Property manager, reach new heights with a digital leap

A digital leap in property management is only beneficial when it brings its users real additional value and makes their work easier, writes Jani Säisä.

Valuable possessions should be taken good care of, but many properties have plenty of room for improvement in this area. In my work, I have been horrified to learn that sometimes real property that is worth millions is managed or maintained with a gut feeling instead of systematically gathered information and long-term planning.

Technical data on building services and energy consumption are scattered in folders, Excel files or multiple different systems and logins. Device maintenances are marked down on paper maintenance manuals — if anyone remembers and has the time for that.

In many cases, the best knowledge of the property’s condition and previous maintenances are stored in the property manager or maintenance worker’s head. But what happens if this walking information bank retires or a long sick leave occurs?

Digitalization benefits everyone

The world is digitalizing rapidly, and the field of real estate should also take full advantage of it. However, digitalization of property management is only beneficial when it brings actual additional value to its users and makes their work easier.

For example, the financial manager of a parish can quickly check the planned future renovations from their computer. Similarly, the maintenance worker of a sports property can see from their mobile app when the air handler unit should be serviced next.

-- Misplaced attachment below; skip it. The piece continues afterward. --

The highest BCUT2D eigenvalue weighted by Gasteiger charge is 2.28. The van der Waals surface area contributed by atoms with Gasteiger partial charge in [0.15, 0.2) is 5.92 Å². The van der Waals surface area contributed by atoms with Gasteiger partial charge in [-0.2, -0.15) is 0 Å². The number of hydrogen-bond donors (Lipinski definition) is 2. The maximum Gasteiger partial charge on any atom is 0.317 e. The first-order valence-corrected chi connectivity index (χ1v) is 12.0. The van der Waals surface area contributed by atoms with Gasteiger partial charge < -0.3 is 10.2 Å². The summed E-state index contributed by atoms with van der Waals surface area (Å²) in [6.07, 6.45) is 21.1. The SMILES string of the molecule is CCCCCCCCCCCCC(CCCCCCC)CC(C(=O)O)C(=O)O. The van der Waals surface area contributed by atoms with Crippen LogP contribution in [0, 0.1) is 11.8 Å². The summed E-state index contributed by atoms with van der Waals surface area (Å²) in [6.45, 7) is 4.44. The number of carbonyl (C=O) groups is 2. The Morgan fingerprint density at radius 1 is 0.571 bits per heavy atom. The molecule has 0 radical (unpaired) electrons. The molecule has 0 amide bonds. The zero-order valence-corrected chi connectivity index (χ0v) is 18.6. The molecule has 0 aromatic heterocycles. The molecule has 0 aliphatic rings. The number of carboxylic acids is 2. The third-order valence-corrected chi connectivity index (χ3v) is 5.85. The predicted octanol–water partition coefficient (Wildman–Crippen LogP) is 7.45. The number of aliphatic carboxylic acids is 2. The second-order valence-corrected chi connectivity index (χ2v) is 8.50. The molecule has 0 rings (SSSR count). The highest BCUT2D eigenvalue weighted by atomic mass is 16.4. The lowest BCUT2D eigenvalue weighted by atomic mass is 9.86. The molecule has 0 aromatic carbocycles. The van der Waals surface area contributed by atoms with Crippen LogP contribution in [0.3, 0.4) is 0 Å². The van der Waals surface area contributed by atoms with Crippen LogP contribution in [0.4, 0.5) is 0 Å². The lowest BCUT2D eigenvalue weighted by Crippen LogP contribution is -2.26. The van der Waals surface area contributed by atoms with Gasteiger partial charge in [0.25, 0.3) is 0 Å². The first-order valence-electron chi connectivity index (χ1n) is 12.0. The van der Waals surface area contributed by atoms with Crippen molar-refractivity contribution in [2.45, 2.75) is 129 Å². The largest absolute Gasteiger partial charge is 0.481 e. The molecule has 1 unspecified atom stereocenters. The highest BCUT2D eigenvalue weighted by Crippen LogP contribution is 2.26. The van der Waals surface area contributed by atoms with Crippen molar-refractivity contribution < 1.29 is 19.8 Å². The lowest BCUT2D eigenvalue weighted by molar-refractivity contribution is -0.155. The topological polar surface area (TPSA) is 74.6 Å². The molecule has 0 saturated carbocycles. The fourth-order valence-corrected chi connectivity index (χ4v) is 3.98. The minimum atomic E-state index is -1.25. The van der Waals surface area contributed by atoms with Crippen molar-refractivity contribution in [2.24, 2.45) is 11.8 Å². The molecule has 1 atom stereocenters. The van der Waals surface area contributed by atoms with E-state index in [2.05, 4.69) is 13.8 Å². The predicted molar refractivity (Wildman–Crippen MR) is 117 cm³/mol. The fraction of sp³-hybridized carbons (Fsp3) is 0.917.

We often receive feedback from our customers about the success of the digital leap. Switching over to systematic and preventive property maintenance creates large cost savings in the long run. At the same time, the increasingly organized operation saves the personnel’s time and effort when it is invested in the well-being of properties and their users instead of unnecessary hassle and information issues.

How is the property management software implemented?

In a case where the property’s information is not yet available in any digital form, the process begins with the basics. Here at Granlund, we often begin by going through the properties and collecting the essential data on technical building devices and structures that require regular maintenance.

The data is then transferred to Granlund Manager software and the customer receives a suggestion regarding the property’s maintenance plan. At the same time, the property’s future repair needs can be planned in advance, which reduces unexpected costs.

The most important steps include the commissioning of the new system, in which the persons responsible for the property’s management and maintenance are familiarized with the software.

Motivating is important here. The purpose of Granlund Manager is not to monitor the employees’ unfinished tasks. The system is truly beneficial when all up-to-date information needed for taking care of work tasks can be easily found from the same place.

Jani Säisä

The writer works as the Department Director of property lifecycle services at Granlund in Kuopio. Find out more about smart maintenance software Granlund Manager.